SOLVING TOUCH DIMINISHMENT PROBLEM 


When a golf putter embodies impact pads or grooving, touch is diminished; and worse yet the diminishment can be uncertain so it cannot be compensated for. Obviously none of this is good for precision putting, so that makes this a major problem in need of solution. 

SOLVING TOUCH DIMINISHMENT PROBLEM

Preserving Touch by Eliminating Grooves 


Many golf putter designers have embodied texturing on the impact area, claiming that somehow improves ball launch. But what texturing really does is bite into the ball surface which slightly increases impact dwell and results in increased ball skid at launch. It is not enough to worry about, but it does no good either, One golf putter on the market has a smooth hard impact surface which eliminates dwell and skid entirely -- the Quantum Golf Putter

Going from Bad to Worse 


Detrimental impact padding is bad, but it can get worse.  When the soft ​impact pad is surrounded by a hard margin, impact uncertainty is added to the mix. If the ball is impacted by the soft pad, momentum transfer is reduced by the pad absorbing power; but when the ball is impacted by the hard margin as will often happen, there is no reduction in momentum transfer. So from one putt to the next impact power is always an uncertainty - that is touch detriment at its worst.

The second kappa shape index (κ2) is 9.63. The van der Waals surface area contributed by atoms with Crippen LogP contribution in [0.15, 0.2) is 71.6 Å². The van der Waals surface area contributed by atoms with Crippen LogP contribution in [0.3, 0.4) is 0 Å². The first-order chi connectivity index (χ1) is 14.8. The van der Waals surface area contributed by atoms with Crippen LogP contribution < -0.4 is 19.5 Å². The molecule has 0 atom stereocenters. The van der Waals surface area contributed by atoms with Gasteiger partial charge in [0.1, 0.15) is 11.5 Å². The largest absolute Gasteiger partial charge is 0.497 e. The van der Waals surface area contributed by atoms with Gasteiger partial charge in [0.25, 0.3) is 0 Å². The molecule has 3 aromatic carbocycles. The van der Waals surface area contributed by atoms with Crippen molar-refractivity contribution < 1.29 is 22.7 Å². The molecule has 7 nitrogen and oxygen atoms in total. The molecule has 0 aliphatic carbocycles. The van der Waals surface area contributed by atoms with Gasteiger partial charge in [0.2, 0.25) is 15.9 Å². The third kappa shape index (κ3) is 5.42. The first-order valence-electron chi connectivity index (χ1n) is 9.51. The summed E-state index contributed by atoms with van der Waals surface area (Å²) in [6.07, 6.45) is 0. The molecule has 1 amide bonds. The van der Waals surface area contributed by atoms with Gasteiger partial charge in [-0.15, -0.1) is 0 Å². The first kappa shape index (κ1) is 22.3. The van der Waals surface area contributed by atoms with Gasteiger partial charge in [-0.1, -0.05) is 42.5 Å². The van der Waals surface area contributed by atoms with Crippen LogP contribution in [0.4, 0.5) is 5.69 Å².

Preserving Touch by Eliminating Impact Pads


Obviously, golfers want golf putters to preserve intended touch during ball impact. But if the golf putter embodies impact pads, intended touch is always diminished. Diminishing touch is the opposite of what a golfer wants (touch preservation), so one has to wonder why any golf putter designer would pad or grove a putter's impact surface. The truth is that soft impact pads are used by the designers of golf putters as a cover-up for annoying shaft vibration upon impact. How does that work? Well, padding changes the high frequency shaft vibration to a lower frequency shaft reverberation, and makes it less annoying. But this cover-up comes at a price - soft pads diminish the momentum transfer from the putter head to the ball by absorbing some of the stroke power. Unless this is compensated for by applying more stroke power, the ball will tend to land short of the cup. Long putts will need more compensation than short putts, and that is an additional complication nobody needs on the golf green. 


A better solution to the vibration problem would be to correct is cause of it; then the detrimental padding would become entirely unnecessary. The cause and cure for detrimental shaft vibration is discussed in the topic entitled, "SOLVING SHAFT DEFECTS". Suffice it to say here that a well designed golf putter like the Quantum Golf Putter, suffers absolutely no shaft vibration in the first place; so in the second place, it has no need whatsoever for any detrimental impact area padding -- Its impact surface is hard and smooth so the transfer of momentum from the putter head to the ball is absolutely perfect.

GOLF PUTTERS PUTTING | Blade?  Mallet?  Symmetric?